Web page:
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What Are Spot Market Freight Rates and Contract Rates?

Freight rates are an indispensable part of the dynamic environment in the trucking industry. However, even experienced shippers may not know the process and/or details of rate forming or spot market rates. Let’s take a look at the nature of spot rates and how do they differ from contract freight rates.

What are spot freight rates?

Spot market freight rates are rates available at a very short period of time, right at the moment of the offer. These rates are mostly offered by freight brokers and are relevant on the spot if you agree to move loads for this price. Spot rates can be a good solution for last minute shipments, or for small shippers who don’t have enough freight volume to arrange contract rates. There are spot rates for both truckload and less-than-truckload modes, including dry van, flatbed, and refrigerated shipping.

Carriers and owner-operators use spot freight rates to fulfill capacity between the contracts, to utilize backhaul trailer space, and some even make the business solely on the spot rates.

What is the difference between spot and contract freight rates?

The main difference between contract and spot market freight rates is that spot rates are offered at a moment. The contract rate is an established price for a certain period of time. Contracts are usually signed for a year, so a shipper is securing the equivalent price in advance to move freight through an arranged lane. Contract rates are usually higher than spot rates, but in the long-term can be more cost-efficient for shippers with high volumes of freight.

What do spot rates depend on?

Freight rates depend on a wide variety of different factors. Since spot rates are extremely fluctuating, it can be difficult to understand which factors impact the price. Mostly, the spot rates are defined by freight-to-truck ratio, and with supply and demand. The higher the demand, the higher the price, and vice versa. Apart from demand, spot rates are affected by other factors like fuel prices and other market conditions.

Spot rates can be a working solution to save costs or find capacity for your last-minute shipments. If you are not shipping a large number of goods on a regular basis, you may benefit from spot freight rates too.

Read Everything You Need To Know: Spot Market Freight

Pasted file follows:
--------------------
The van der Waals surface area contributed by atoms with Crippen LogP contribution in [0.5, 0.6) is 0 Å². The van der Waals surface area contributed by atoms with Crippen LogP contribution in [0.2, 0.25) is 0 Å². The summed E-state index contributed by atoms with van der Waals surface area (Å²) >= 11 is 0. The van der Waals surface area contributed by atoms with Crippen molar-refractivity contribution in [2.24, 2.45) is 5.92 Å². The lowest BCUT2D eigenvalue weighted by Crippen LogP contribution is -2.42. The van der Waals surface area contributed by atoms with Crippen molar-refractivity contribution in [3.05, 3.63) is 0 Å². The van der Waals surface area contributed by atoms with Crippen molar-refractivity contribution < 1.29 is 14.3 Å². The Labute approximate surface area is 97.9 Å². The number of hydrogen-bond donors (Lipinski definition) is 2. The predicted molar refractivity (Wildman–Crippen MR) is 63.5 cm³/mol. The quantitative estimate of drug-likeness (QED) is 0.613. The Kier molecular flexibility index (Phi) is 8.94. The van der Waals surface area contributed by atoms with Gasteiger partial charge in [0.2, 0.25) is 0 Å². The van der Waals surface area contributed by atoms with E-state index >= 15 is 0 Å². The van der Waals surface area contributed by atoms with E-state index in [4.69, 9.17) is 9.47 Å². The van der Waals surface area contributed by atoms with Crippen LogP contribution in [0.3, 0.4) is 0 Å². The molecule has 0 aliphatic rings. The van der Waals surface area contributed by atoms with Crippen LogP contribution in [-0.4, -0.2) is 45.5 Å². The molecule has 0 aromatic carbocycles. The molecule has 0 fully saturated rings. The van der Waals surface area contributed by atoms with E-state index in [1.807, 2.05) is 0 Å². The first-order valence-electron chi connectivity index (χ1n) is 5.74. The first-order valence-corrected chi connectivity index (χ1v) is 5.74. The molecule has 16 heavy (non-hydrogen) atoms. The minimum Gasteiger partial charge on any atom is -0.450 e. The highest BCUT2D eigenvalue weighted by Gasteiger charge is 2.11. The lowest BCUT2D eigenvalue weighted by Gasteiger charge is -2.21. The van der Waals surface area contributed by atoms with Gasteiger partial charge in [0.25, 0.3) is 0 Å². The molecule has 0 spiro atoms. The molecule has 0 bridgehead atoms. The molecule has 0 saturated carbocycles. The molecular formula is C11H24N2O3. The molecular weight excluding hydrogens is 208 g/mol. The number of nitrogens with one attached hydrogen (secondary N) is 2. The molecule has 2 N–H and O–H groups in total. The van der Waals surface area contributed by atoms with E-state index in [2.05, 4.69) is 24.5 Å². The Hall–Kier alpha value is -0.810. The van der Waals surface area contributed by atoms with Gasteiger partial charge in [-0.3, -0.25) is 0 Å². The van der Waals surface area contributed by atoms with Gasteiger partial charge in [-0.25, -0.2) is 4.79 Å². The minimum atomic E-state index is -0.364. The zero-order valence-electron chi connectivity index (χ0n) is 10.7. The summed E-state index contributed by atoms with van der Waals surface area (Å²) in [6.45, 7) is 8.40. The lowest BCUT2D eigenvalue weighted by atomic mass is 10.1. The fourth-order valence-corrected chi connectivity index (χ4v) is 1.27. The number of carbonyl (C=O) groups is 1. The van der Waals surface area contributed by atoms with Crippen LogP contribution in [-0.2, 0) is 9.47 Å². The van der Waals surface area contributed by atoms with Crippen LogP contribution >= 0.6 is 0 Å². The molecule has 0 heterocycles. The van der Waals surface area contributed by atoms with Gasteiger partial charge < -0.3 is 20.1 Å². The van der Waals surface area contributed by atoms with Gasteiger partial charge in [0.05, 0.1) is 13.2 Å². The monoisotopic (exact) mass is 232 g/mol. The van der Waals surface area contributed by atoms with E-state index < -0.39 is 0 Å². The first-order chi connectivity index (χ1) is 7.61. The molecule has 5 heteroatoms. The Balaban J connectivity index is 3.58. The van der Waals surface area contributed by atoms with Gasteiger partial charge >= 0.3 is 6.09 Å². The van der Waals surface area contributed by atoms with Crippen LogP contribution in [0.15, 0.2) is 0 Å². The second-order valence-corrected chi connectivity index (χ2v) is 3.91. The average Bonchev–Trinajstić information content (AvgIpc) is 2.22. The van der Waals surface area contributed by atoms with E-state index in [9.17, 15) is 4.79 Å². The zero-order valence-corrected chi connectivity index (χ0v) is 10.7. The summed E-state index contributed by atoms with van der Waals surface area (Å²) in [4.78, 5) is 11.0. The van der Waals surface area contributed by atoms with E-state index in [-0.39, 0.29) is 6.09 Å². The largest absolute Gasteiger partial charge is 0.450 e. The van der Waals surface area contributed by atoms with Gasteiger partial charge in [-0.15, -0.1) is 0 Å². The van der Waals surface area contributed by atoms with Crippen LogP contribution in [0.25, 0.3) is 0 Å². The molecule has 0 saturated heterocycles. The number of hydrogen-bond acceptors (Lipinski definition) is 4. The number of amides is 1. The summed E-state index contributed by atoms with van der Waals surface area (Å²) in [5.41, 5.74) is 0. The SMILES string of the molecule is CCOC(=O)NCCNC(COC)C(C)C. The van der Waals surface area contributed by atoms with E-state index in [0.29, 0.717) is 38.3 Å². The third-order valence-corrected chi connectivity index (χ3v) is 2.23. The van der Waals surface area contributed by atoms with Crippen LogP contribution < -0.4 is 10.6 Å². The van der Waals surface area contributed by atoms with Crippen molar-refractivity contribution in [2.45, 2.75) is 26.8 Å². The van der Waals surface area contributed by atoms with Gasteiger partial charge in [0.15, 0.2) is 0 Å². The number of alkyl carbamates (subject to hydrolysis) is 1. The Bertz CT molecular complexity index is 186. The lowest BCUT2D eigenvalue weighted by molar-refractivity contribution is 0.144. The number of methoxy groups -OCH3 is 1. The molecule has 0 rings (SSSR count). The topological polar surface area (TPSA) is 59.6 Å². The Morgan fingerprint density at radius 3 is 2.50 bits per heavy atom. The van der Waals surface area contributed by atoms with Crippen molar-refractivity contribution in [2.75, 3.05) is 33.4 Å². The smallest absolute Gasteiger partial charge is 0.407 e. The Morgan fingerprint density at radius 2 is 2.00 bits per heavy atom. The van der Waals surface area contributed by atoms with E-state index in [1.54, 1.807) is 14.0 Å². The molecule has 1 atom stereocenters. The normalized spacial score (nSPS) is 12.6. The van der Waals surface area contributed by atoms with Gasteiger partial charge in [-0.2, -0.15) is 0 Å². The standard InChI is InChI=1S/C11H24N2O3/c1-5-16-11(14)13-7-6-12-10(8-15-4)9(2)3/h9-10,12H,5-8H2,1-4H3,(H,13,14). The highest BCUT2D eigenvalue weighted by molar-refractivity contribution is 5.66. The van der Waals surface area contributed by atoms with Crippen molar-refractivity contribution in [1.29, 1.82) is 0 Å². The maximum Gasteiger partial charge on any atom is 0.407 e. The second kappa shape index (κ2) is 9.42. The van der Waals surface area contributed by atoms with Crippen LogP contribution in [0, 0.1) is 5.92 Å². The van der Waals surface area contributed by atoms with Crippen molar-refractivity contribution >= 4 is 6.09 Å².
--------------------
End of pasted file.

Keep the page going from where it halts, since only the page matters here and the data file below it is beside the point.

Everything You Need to Know: Spot Market Freight

Have you ever wondered about how the product you buy from a store ended up there? The complexities of a supply chain and the steps for moving freight to its end location are often overlooked. But, for manufacturers, suppliers, and retailers, logistics is a top priority to business operations. Accurately planning for efficient transportation routes and potential delays comes with many challenges, which is why many shippers turn to a freight broker to ship goods.

What is a freight broker? 

Shippers should focus on one thing: the product. A freight broker is needed to move goods while the shipper focuses on their core competency. A freight broker matches shippers with transportation services in order to move freight from its origin to its destination. You can think of a freight broker as the middle man – connecting the shipper to a carrier and executing the freight move at the best rate. Freight brokers are well-versed in the latest trends and prices, plus have access to technology and a large network of carriers to make moving freight as efficient as possible.

What is a spot shipment?

Shippers will broadcast a load to a freight broker in order to find capacity at a low rate. Sourcing your loads to a single freight broker shows carriers your freight demand, enabling them to properly bid and commit to moving your freight. One advantage to using the spot market is to contain costs and reduce backlogs of shipping.

What are spot rates?

Spot rates refer to the price quoted for immediate settlement on a commodity and is based on the value of the product. Spot rates change frequently, so shippers have little control of their budgeting process for transactional transportation movement.

What is Managed Transportation?

Managed transportation services include a wider scope of service offerings from a 3PL. Managed transportation includes integration and access to a transportation management system and the option to have a logistics expert to help operate and monitor the data the technology provides. With managed transportation, shippers gain customized reports, effective operations and time savings.

Read More: Capabilities and Benefits of Shipment Tracking

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